But "The Office" isn't about high drama. It's about little victories, a series theme echoed in the last episode by Kevin - who had recently been dumped by his fiancee (off-screen, which should piss him off, considering all the time the documentary crew devotes to Jim and Pam) - successfully reclaimed the staff's parking spaces, and sheepishly admitted, "It's nice to win one."

So I'm really hoping that the writers think of Pam and Jim together as just a little victory. It won't change the world, or even their workplace, but it would be a rare case of something going right for a change. Like Kevin said. It'd be nice to win one.

Wednesday, April 16, 2008

Stop Laughing, Laff-Bot!

Okay, Lewis Black's "Root of All Evil" has been on enough weeks for me to make an absolute judgement.

This show kinda sucks. But not for the reasons I expected.

The first problem is that Lewis Black is very funny when his stand-up routines are filmed. There is no doubt. I have seen him taped, I've seen him live, and he's a funny guy. But the minute the scent of a script whiffs off him, all humor evaporates.

(For instance: the funniest parts of "Accepted," a generally enjoyable film in which Black plays the counterfeit dean of a fake college, actually occurs during the bloopers, where Black tries like hell to get through a scene without cursing - which was apparently quite difficult.)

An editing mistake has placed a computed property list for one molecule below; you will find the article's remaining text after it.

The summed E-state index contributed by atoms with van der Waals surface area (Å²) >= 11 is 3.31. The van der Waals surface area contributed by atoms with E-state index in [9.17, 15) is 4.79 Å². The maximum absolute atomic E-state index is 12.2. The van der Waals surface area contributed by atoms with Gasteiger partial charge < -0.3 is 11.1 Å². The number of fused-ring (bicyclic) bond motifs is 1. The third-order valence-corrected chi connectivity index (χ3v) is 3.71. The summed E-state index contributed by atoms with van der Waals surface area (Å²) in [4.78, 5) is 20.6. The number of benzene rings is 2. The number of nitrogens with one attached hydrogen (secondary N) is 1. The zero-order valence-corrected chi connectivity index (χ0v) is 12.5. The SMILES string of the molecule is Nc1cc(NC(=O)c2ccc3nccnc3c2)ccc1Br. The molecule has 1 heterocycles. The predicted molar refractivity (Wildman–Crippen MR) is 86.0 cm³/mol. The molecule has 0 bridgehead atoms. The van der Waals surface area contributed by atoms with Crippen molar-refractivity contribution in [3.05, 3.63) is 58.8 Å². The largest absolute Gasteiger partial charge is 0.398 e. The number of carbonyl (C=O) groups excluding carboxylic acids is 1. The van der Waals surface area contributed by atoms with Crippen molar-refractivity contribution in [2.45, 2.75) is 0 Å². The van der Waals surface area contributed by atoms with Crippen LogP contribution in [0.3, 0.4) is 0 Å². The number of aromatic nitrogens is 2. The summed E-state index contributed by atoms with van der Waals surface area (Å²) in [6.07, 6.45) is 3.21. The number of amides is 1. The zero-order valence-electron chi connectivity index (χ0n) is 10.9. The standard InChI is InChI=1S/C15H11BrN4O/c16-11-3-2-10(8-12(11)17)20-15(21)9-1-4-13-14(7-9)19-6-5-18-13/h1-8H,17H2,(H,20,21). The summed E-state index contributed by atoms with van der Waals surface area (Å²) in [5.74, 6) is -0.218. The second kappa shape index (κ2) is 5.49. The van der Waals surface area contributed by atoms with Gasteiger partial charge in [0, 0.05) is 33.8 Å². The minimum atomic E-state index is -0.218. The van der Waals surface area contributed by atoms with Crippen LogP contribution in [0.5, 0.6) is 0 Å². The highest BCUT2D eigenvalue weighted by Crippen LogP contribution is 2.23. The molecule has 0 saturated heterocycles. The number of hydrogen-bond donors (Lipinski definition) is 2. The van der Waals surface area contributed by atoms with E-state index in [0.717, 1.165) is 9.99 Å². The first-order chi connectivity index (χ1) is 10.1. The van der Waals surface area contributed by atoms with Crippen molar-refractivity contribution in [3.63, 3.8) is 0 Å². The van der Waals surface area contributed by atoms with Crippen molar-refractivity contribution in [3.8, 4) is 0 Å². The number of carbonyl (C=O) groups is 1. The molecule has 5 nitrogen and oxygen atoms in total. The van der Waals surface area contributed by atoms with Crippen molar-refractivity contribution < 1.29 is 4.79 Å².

But that's actually okay, when you compare it to the worst part: the LaffTrack2000.

It's depressing. Because these are professional comedians, and they know their business quite well. We're talking about Greg Giraldo, Andy Kindler, and Patton Oswalt (who fares the best, but I am biased because he's my favorite comedian). They know how to get laughs out of people. But at some point during the filming of this show, the producers apparently decided the audience laughs needed "punching up."
Except they didn't seem to have much money, because it seems like it's the same guy laughing raucously at any joke Oswalt delivers.

I love Patton Oswalt. And that's why it really pisses me off to hear a robot laughing randomly at his jokes.

So...go watch one of Patton Oswalt's comedy specials, available on Netflix. Otherwise, simply avoid watching robo-laff-bot-2000 patronize the comedians on "Lewis Black's 'Root of All Evil'."

Meanwhile, I'm not exactly one to talk shit on "The Daily Show." Love it. Get most of my daily news from there. I won't lie. The writer's strike hurt a lot of us, in a lot of different ways.

But does it seem like lately, the show is at its least effective when they do their little pre-taped skits (which always feels like a "Here's why we employ writers!" kind of forced bit)?

But they're at their best when don't do anything more ambitious than compiling a montage of horrendous CNN footage that shows cable news networks to be, at best, retarded and irresponsible, and at worst, the real Root of All Evil that Lewis Black can't even get to because he's too busy trying Paris Hilton against Dick Cheney?